Financial Freedom in 2021! Take Action: Day 28
As you get better and better at finding ways to reduce your expenses, make use of what you’ve got, and save a lot of money, it can become a fun game to spend as little as possible on just about everything. This is not a push for becoming cheap, though. Frugality is the goal. A frugal person lives simply and economically, focusing on value over price and quality over quantity.
I watched a few episodes of Extreme Cheapskates with my daughter over the weekend. Every time I watch one of those shows, my jaw is on the floor almost the entire time. Reusable toilet paper?! Cooking a lasagna in the dishwasher?! Using one lightbulb for the whole house?!
I can’t imagine that these “tricks” actually amount to significant savings, and at that point, quality of life is surely affected in a negative way. To me, financial freedom is about living life to the fullest now while also setting ourselves up for an even better future.
Not only does this require a change in mindset, lifestyle, and habits, but it can also require a new set of skills and a bit of ingenuity. While walking this journey, an appreciation for what I already own and a desire to maintain it have truly developed.
What can you do yourself to reduce large (and small) expenses? With the help of free books from the library, countless blogs, Pinterest hacks, and You Tube videos, your options are endless. You can do home repairs and full remodels yourself. You can build anything from gardens to treehouses to furniture. You can sew your own clothes, make your own gourmet meals for date nights, decide on investments without professional help, and even provide music and dance lessons for your children in your home. All it takes is finding the best method of learning for yourself and the confidence to try.
Reduce, Re-use, Recycle, and Rent
A few key aspects to frugal living are reducing what you need/want, reusing what you have, and recycling goods between yourself and others. It sounds so simple, but this shift in lifestyle can be very difficult to make.
I have to admit that I am not very good at the first R. I tend to have multiples of many items. I have dozens of serving dishes and platters, at least 6 cookie sheets, 2 coffee makers, over 30 adult plates and at least as many kids’ plates, plus 3 cabinets full of a variety of cups. And that’s just in my kitchen! I don’t even want to admit how many toys we have or how much clothing (mostly hand-me-downs) we’ve collected for our children. I will admit, however, that at one point, I had 8 strollers in my garage! Because of this slight tendency toward collecting (ahem… hoarding), I plan to challenge myself this year to work on purging and living a more minimalistic lifestyle. Plus, I’d like to reduce as much food waste as possible in my home.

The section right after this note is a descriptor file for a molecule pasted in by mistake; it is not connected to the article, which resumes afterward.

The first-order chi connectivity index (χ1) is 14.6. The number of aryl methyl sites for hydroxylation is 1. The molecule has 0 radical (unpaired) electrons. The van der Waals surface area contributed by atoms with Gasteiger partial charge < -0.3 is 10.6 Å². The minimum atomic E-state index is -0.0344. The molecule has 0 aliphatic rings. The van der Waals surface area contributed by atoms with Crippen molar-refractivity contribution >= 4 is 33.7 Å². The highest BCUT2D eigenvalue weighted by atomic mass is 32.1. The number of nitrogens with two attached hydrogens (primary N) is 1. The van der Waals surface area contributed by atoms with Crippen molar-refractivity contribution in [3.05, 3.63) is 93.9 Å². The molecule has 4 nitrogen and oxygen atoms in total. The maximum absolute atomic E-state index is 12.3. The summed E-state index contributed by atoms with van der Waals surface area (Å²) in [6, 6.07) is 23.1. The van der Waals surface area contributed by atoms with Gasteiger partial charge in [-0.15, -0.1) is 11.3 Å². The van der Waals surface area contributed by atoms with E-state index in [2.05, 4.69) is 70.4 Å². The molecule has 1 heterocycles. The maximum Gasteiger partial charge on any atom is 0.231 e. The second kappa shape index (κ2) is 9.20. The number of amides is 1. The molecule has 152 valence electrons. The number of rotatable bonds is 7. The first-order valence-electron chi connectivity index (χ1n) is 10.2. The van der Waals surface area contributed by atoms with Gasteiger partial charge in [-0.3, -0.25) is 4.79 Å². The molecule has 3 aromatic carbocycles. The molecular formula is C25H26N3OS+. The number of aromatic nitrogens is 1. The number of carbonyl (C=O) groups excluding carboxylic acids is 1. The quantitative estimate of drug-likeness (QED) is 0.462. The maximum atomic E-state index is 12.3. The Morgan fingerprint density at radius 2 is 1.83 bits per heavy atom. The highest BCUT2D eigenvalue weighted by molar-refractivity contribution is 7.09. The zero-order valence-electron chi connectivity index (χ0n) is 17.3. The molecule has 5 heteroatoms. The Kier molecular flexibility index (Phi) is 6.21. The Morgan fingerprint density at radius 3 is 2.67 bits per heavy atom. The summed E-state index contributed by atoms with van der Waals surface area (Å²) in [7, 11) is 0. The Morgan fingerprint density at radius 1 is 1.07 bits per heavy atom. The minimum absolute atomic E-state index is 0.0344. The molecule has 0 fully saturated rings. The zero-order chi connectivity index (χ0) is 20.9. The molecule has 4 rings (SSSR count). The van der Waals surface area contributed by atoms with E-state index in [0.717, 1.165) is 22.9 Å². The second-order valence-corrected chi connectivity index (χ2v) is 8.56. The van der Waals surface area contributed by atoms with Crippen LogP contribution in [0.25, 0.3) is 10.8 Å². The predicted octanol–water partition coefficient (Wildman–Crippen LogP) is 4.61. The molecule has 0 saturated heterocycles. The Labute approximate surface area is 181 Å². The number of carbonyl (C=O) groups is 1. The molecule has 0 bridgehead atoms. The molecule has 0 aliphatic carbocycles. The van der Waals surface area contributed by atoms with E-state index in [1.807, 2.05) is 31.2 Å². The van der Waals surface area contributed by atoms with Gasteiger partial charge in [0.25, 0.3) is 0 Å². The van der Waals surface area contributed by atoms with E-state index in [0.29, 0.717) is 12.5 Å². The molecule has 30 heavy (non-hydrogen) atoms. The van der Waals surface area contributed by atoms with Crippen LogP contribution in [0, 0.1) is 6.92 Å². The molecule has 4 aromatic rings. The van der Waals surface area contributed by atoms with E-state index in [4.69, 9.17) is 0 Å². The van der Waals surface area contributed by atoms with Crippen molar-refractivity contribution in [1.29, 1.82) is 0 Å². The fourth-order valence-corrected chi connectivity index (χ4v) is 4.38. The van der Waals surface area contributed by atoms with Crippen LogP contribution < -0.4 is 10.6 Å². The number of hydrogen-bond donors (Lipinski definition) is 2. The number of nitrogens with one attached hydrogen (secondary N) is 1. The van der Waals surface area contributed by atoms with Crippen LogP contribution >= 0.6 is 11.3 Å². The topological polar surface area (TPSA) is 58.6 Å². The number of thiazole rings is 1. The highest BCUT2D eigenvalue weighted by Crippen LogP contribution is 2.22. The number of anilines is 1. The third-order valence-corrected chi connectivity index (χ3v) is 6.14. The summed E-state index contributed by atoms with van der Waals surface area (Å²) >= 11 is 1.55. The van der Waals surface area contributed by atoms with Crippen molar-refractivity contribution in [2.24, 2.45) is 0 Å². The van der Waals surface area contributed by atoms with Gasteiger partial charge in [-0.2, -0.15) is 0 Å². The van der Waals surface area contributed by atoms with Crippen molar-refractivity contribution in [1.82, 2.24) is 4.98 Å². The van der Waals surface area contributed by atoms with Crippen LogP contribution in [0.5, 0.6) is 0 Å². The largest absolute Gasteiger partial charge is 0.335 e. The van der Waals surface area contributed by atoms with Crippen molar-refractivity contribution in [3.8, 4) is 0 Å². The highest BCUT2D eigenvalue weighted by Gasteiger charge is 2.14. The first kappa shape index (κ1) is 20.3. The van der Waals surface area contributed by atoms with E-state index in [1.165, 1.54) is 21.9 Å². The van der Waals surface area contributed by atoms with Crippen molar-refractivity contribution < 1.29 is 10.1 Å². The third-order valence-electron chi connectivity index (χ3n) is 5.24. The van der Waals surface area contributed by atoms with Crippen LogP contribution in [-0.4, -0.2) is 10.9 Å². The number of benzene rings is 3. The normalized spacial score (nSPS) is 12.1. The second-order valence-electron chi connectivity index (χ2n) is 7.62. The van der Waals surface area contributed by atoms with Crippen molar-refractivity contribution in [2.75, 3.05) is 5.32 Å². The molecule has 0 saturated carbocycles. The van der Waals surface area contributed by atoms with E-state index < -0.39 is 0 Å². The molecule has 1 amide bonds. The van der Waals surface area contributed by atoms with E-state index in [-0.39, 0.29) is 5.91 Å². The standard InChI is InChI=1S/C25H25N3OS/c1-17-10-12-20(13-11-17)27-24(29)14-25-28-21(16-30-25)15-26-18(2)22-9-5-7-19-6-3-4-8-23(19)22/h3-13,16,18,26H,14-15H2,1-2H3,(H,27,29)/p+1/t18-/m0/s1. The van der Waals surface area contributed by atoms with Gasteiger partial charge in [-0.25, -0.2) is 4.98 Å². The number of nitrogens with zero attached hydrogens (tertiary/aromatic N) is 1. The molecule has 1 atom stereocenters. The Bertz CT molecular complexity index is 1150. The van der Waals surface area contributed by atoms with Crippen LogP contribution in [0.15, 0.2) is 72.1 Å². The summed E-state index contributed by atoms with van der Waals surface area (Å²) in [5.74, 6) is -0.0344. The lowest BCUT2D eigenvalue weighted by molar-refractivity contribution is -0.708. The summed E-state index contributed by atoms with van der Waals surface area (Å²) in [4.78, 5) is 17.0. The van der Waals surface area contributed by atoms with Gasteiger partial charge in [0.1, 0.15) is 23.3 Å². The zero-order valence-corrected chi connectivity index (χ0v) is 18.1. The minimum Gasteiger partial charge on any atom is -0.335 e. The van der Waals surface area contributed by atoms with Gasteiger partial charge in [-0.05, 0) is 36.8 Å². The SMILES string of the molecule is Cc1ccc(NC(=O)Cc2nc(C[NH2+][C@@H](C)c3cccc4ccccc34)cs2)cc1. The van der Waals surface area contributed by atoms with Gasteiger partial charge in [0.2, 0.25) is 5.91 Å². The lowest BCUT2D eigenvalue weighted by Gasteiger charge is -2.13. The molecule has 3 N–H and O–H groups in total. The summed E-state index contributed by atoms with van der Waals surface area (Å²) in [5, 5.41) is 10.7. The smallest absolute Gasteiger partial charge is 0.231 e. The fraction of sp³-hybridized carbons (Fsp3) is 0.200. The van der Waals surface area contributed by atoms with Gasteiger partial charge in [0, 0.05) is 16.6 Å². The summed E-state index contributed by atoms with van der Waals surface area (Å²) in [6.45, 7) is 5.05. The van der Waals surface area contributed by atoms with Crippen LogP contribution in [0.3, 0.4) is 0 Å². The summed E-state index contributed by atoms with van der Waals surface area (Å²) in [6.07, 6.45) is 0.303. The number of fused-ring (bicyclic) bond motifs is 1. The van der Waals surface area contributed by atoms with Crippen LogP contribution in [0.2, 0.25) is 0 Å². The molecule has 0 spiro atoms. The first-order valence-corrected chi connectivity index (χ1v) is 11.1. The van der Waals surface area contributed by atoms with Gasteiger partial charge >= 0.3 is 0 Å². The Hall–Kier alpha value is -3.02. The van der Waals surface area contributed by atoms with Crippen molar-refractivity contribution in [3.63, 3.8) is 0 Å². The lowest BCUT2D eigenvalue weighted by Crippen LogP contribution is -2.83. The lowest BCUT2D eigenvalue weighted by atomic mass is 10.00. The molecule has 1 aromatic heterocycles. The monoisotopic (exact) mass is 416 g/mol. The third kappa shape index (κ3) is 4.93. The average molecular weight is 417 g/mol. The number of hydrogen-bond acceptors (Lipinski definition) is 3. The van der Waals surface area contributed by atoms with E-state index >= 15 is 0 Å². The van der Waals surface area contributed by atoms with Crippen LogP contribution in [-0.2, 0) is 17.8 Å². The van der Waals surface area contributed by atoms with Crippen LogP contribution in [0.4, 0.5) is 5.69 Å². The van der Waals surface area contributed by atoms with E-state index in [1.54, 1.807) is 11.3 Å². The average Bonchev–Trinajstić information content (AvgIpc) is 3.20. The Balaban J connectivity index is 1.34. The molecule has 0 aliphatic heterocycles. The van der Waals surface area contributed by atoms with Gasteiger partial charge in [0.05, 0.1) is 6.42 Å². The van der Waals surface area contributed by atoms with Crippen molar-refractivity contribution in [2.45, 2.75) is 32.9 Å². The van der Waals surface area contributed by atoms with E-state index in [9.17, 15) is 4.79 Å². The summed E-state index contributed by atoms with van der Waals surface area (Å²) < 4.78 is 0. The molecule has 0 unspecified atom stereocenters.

On a positive note, though, I LOVE re-using/repurposing. We have salvaged so many valuable items by finding another purpose for them, another location in the house, or another look for the items.
I have a particular dining table in mind. It was purchased at a reasonable price about 12 years ago, and it served its purpose in the dining room for many of those years. However, its style and color were somehow not changing with my tastes. A few coats of chalk paint and a coat of wax brought that table (and 6 chairs) up to date with the rest of my home decor, giving it a few more years in my dining room. Then, we moved… and my table got damaged. My tendency was to give it away or trash it, but I’m so glad I didn’t. We repaired the table to the best of our abilities, and then we moved it outside. It now serves as our patio table, and my husband built a new, bigger, sturdier table for our dining space, which only cost a few hundred dollars to build. Had we decided to trash the original table and not considered DIY-ing a new one, we would have spent a whole lot of money to buy one table for indoors and one for out.
If you don’t feel particularly skilled at repairing or updating your own items, there are actually some groups willing to help you for free out of the kindness of their hearts and their commitment to zero waste. Look up “Fix-It Clinics” in your town. (You might also look into whether you qualify for grants or very low interest loans through the government to make repairs on your home that are related to structure or safety.)
With regards to the third R, I am so fascinated by the push toward zero-waste in many communities and the trading that goes on between neighbors. “Recycling” doesn’t have to refer to dumping your item in a bin and hoping that a large corporation can make use of the scraps. With sites like Freecycle, you can recycle your items by letting someone else in your community have it and make use of it. Bonus: you may find an item yourself that you’ve been searching for.
I’ve added a 4th R to the famous trio to represent “Rent”. Instead of buying a large ticket or rarely-used item, such as a tool for a specific project, a kayak or tent for a camping trip, a bike for an upcoming race, or furniture for a short term living arrangement, consider renting or borrowing instead. It saves money, saves storage space, and saves you the headache of selling or giving away that item when you realize you may never use it again.
As mentioned in the previous paragraph, there are many groups and websites dedicated to passing items along rather than throwing them out and/or buying new. If you haven’t already, join a few Swap or Buy-Nothing groups in your area. You can usually find multiple options in Facebook Groups.
Today’s action step is to make a commitment this year to live a lifestyle with less waste, less hoarding, and more repurposing.
Take a look around your home. What could serve a different purpose? What could serve a better purpose for somebody else? What can you clean or repair to make it last that much longer? What skill can you develop to save money and/or add value to what you already have?